Cabin Fever Art show brings talented, unique art to Cambridge

North Branch artist featured 

Jana Merten’s art display. Photo by Noelle Logan
Jana Merten’s art display.
Photo by Noelle Logan

by Noelle Logan

Contributing writer 

Eighteen artists brought their artwork to the Cabin Fever Art Show and Sale held at Mill Ridge Terrace in Cambridge.
The show was held Feb. 19 and is sponsored by Cambridge Center for the Arts and GracePointe Crossing.
Jana Merten, of North Branch, owner of Jana Rose Art, displayed her unique style of jewelry, photographs and taxidermy.
“I play a lot with conceptual fine art, photography and introspective self-portrait work,” Merten said.
Merten’s latest adventure is taxidermy – specifically, road taxidermy.
“I put a little bit of a twist on things, add a little bit of personality and combine elements to tell a story,” Merten said.
Two voles were featured on her display.
“This show is a great experience for me. It is a test to put my weird stuff out there and see how people respond. And by and large, these voles are the most popular,” Merten said.
Merten is also fascinated with making wearable art and her unique ceramic tentacle mugs are popular among buyers.
Another artist featured at the show was Cambridge resident Sharon Howell. Howell moved to Cambridge six years ago and started painting lakes around the area by using the Department of Natural Resources lake maps with depth charts.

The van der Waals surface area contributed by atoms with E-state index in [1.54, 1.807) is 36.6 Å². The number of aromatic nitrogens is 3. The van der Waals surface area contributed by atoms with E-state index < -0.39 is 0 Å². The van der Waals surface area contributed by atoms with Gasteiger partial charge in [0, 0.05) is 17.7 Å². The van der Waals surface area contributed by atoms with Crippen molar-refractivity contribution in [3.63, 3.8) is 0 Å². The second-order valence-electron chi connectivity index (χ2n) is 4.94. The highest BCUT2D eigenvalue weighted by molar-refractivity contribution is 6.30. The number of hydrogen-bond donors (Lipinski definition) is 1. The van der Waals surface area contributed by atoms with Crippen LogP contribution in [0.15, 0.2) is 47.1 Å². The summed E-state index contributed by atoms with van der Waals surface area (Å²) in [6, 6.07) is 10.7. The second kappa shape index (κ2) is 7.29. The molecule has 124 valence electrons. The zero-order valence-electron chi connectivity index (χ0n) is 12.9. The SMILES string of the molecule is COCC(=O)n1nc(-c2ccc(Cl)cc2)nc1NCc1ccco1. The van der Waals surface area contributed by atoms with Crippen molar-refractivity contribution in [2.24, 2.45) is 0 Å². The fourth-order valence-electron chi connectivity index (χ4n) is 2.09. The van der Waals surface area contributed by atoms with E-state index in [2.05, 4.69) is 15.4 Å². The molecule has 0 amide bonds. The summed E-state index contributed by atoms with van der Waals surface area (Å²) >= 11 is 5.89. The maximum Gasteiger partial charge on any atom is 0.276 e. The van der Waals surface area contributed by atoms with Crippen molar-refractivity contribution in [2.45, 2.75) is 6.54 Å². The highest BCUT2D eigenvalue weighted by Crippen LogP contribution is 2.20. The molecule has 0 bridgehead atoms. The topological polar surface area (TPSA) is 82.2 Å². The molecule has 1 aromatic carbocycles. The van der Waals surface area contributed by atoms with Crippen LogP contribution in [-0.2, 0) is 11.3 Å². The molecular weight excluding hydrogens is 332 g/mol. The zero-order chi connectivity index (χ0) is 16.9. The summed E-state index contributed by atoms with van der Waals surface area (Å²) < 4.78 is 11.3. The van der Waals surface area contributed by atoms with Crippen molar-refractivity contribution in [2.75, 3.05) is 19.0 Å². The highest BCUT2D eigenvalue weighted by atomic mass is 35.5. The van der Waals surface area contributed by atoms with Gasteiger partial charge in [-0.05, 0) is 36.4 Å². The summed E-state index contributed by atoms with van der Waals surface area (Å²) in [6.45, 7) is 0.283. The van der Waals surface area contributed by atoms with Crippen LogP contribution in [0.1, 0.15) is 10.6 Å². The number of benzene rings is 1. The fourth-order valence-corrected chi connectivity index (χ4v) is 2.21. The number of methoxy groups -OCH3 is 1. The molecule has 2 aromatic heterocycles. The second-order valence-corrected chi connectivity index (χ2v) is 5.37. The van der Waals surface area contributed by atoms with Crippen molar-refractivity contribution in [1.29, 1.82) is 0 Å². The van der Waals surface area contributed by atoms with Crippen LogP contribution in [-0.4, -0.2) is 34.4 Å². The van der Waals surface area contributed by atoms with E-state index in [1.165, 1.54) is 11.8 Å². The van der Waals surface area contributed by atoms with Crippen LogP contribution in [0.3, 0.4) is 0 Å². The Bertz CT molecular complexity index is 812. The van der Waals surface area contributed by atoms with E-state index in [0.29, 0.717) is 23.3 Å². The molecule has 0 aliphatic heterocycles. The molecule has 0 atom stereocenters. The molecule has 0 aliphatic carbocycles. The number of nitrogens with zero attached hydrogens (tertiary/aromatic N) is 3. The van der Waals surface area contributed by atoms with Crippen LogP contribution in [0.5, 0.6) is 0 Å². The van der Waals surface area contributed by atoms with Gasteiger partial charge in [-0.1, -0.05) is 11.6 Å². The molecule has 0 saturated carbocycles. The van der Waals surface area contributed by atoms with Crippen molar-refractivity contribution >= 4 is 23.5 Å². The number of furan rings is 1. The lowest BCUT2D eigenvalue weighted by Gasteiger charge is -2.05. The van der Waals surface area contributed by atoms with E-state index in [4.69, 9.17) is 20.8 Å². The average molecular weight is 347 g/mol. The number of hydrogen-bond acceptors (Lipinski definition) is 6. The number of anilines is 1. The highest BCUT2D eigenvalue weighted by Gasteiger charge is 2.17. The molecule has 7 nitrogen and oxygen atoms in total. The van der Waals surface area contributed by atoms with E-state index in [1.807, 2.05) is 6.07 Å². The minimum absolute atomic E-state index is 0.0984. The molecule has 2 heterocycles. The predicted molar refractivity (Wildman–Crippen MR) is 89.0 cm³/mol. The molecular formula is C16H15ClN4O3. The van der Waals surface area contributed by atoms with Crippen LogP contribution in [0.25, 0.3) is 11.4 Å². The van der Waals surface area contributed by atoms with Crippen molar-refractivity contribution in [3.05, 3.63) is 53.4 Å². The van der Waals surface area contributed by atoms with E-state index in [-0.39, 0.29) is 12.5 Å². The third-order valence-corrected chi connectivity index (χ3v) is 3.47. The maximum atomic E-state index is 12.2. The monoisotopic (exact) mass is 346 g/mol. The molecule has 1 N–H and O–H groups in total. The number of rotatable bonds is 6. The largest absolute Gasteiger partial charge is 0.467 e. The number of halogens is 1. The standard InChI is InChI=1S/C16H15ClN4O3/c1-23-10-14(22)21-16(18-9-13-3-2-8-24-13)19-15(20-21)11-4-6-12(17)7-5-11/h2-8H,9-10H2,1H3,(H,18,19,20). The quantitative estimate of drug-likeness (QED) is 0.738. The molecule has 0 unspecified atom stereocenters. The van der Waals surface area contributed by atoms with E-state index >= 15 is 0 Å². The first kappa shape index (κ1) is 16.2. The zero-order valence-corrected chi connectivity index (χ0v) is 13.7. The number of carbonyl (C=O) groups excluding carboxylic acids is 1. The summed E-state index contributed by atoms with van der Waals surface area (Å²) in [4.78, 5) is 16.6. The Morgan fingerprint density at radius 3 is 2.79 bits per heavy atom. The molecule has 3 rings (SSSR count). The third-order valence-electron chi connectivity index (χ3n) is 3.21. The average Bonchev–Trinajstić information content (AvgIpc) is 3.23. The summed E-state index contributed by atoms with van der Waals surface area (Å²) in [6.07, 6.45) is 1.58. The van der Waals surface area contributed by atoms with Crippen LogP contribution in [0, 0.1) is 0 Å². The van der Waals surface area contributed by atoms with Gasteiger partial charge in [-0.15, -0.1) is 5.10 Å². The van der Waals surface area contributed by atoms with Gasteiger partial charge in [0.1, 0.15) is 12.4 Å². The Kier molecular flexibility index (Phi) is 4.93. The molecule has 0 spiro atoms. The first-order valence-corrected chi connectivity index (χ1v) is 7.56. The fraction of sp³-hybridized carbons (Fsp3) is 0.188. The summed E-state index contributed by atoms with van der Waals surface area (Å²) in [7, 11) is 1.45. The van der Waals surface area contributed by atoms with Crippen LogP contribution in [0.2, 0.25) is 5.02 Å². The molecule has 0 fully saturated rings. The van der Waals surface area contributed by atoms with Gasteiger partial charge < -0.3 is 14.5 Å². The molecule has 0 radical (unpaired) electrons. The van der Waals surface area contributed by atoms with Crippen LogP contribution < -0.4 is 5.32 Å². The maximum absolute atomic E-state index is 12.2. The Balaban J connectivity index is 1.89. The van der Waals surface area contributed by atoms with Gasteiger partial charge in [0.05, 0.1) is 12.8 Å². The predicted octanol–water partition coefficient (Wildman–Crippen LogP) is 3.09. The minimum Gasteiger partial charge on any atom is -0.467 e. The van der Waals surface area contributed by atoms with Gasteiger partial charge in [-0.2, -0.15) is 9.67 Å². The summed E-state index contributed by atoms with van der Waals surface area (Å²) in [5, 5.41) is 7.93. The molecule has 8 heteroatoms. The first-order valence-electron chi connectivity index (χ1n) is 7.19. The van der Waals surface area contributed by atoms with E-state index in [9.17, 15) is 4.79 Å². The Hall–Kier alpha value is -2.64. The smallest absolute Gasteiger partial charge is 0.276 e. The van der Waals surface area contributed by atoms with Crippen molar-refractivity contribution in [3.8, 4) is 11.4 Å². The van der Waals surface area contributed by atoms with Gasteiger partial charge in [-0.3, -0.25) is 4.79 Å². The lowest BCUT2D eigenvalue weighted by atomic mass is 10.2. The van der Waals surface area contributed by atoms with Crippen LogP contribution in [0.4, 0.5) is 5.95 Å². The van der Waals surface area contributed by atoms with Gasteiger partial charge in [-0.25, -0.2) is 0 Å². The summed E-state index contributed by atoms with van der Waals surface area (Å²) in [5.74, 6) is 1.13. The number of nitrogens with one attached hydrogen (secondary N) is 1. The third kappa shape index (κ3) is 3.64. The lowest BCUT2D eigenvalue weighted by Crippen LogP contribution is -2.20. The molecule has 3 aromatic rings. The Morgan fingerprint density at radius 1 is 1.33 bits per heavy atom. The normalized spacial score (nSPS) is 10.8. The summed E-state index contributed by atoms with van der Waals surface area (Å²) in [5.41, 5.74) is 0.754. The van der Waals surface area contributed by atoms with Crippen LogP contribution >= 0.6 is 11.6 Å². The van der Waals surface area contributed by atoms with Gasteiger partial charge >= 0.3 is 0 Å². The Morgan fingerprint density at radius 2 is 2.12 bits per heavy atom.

“I started drawing from the DNR websites, and used the depth lines to create composition,” Howell said.
Her latest venture is a series called “The Rum River Run.” Howell described this series as “water impressions – they are not landscapes or waterscapes.”
“The water and water reflection photos I took of the Rum River led me to create these abstract oil on canvas paintings,” she said.
Howell has done nine paintings so far in this series.
“I plan on doing more until I get bored,” she said.
Darrell Saice, owner of Industrial Animals Welded Art, displayed his creative art in the form of metal tools and silverware. He creates art by welding metal into the form of animals, robots, dragons and guitars.
Saice has been doing this art for three years and taught himself how to weld.
“I started working with copper. After awhile, I wanted to make bigger pieces, so I bought a welder and experimented, and things just came together,” Saice said.
Jake Callahan, of Princeton, had a display of photos taken from all over the state of Minnesota. He got into photography three years ago after graduating from college with a bachelor’s degree in screen writing.
“I always felt like I had an eye for photography. I bought a new camera and started driving along country roads, and it just sort of happened. I love to capture the beauty of Minnesota,” Callahan said.
Callahan’s display had photos from Duluth, the northern lights in Grand Marais and many barns throughout the state of Minnesota.
The Cabin Fever Art Show and Sale is a biannual event. Merten plans on coming back and displaying more road taxidermy.
“This show has been very validating for me. My goal is to bring a griffin, which is a combination of a cat and a pheasant,” Merten said.

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